This idea of contextual integrity was what triggered this connection for me with Kim’s piece, reminding me that I’d already been thinking about this question. Selinger remarks earlier in his essay that Rudder’s data strikes him as a case of “an analyst’s deliberate decision to abstract data away from its intended context, and put it to what privacy scholars call ‘secondary use.'” The idea of requiring researchers or corporations to secure informed consent for secondary use is almost certainly already an uphill battle, if we think about the opacity of Terms of Service agreements and the “commonsense” rejoinders that “you have nothing to worry about if you have nothing to hide” or that “if you don’t want FB to sell your data, don’t use FB.”
Part of Selinger’s point is that the choice is rarely that simple. There’s the fact that social media (and technology more broadly) aren’t simply an extraneous, optional layer laid across an otherwise perfectly functional world. That ship has sailed. Regardless of where we choose to locate agency in our description, our social and professional worlds change as our means of mediating them do. Given the potential costs of “simply” opting out, according to Selinger, “it becomes untenable to construe our options as a matter of individuals needing to make smart choices that weigh costs and benefits. The deck is stacked, and many of the available choices exhibit anti-privacy bias.”
I found myself thinking about the question of contextual integrity this past week, when I learned about the arrangement that ProQuest has with Turnitin, which is a couple of years old now, a relationship that benefits ProQuest (I assume) through ongoing payments and Turnitin in the aggregate. One can opt out of this “partnership.” But one cannot simply opt out of ProQuest–most institutions’ arrangements with them predate the establishment of institutional repositories. It’s a required step on the checklist at Syracuse for completing degree requirements, complete with the handy reminder to “have your credit card handy so that you can pay Proquest online.”
It may be that most people wouldn’t care about their work being used on Turnitin, but this is a secondary use enabled by that anti-privacy bias, one that ProQuest is apparently double-dipping, by requiring scholars to pay them for the privilege of having their work sold to a third party. That third party usage has been determined to be “fair use,” so copyright isn’t violated, and yet, there’s something about it that makes me feel uncomfortable. Part of it, I think, is that, however mild, it’s a violation of trust, and that’s a theme that runs across all of these examples. Kim offers several high-profile examples of the ways that the academy has violated the trust of certain populations, such that researchers shouldn’t reasonably expect to be trusted without explicit consent. The idea that FB or dating sites are filtered doesn’t negate the good faith assumption on the part of its users that this filter operates consistently–we shouldn’t have to opt out of manipulation or surveillance.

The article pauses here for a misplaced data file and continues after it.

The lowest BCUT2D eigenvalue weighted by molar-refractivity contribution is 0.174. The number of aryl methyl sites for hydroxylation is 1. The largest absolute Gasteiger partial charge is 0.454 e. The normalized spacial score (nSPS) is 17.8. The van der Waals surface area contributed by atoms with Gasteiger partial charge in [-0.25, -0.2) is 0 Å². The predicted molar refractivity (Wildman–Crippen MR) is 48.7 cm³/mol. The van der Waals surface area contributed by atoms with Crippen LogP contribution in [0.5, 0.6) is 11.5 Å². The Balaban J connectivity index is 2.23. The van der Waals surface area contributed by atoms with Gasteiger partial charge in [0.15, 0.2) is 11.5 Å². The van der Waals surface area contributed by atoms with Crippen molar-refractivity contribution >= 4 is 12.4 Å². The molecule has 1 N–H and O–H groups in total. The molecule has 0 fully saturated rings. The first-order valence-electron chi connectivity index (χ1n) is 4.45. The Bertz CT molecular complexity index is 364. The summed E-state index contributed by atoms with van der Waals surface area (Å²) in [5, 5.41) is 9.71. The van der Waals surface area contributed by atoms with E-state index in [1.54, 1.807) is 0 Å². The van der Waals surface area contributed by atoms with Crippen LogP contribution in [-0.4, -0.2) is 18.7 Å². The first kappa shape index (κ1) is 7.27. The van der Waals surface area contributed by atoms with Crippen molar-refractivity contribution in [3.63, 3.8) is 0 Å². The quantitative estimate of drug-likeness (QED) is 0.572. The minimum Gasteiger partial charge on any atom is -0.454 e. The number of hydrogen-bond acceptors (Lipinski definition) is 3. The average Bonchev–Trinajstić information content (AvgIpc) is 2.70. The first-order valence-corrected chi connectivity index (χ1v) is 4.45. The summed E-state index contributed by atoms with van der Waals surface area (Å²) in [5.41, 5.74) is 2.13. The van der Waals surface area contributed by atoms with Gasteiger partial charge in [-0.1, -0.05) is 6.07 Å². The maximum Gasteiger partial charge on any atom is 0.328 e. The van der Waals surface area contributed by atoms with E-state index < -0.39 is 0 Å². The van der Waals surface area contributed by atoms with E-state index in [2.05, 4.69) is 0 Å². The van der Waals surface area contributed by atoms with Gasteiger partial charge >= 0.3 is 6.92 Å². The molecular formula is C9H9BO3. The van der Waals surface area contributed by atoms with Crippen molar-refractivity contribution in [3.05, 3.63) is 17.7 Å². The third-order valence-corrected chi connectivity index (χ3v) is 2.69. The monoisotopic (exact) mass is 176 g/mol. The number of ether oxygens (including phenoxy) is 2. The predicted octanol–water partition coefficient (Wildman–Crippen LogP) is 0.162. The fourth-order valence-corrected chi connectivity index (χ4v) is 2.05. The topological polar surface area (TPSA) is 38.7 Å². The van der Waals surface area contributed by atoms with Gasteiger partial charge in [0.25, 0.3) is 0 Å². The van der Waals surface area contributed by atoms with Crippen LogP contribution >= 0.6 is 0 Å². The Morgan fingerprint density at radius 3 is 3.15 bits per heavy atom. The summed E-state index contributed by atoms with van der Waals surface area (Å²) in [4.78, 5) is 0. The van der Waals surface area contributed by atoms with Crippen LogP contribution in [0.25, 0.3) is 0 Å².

Part of my interest here is that it’s a trust erected upon a false foundation: a particular understanding of the relationship between public and private, and of the relationship among different media substrates, that no longer holds. Or, at least, it’s one that’s changing rapidly. ProQuest has a monopoly that’s based upon a much different media landscape than our current one, and they’re exploiting that. The difference in degree may be substantial when we compare it to the way that privacy and IP laws lagged behind genomic research in the case of Henrietta Lacks–the latter strikes me as deeply wrong in a way that these other examples here do not–but I’m not sure that it’s a difference in kind.
I’m still thinking through these issues–my position on them is by no means settled. But I had a conversation yesterday where we talked a bit about technology, ethics, and networks, and it got me to thinking about an ethics of friction. Selinger argues that
This is Silicon Valley dogma: friction is bad because it slows people down and generates opportunity costs that prevent us from doing the things we really care about; minimizing friction is good because it closes the gap between intending to do something and actually doing it.
I think that this is a little reductive. That is, it’s true in a very general sense, particularly when it comes to things like ownership of data, but I think that there are examples of frictional decisions (FB’s “real name” policy, Twitter’s decision to require mobile phone numbers in order to use developer tools, e.g.) that make friction a more complex issue than simply yes or no. But I take Selinger’s broader point, and I think it connects with Kim’s essay as well. I do think there are ethical questions that need to be raised, particularly when our old sources of friction (like informed consent regulations) are slow to keep pace with contemporary sites and methods. I’m just not sure myself how I’d answer those questions.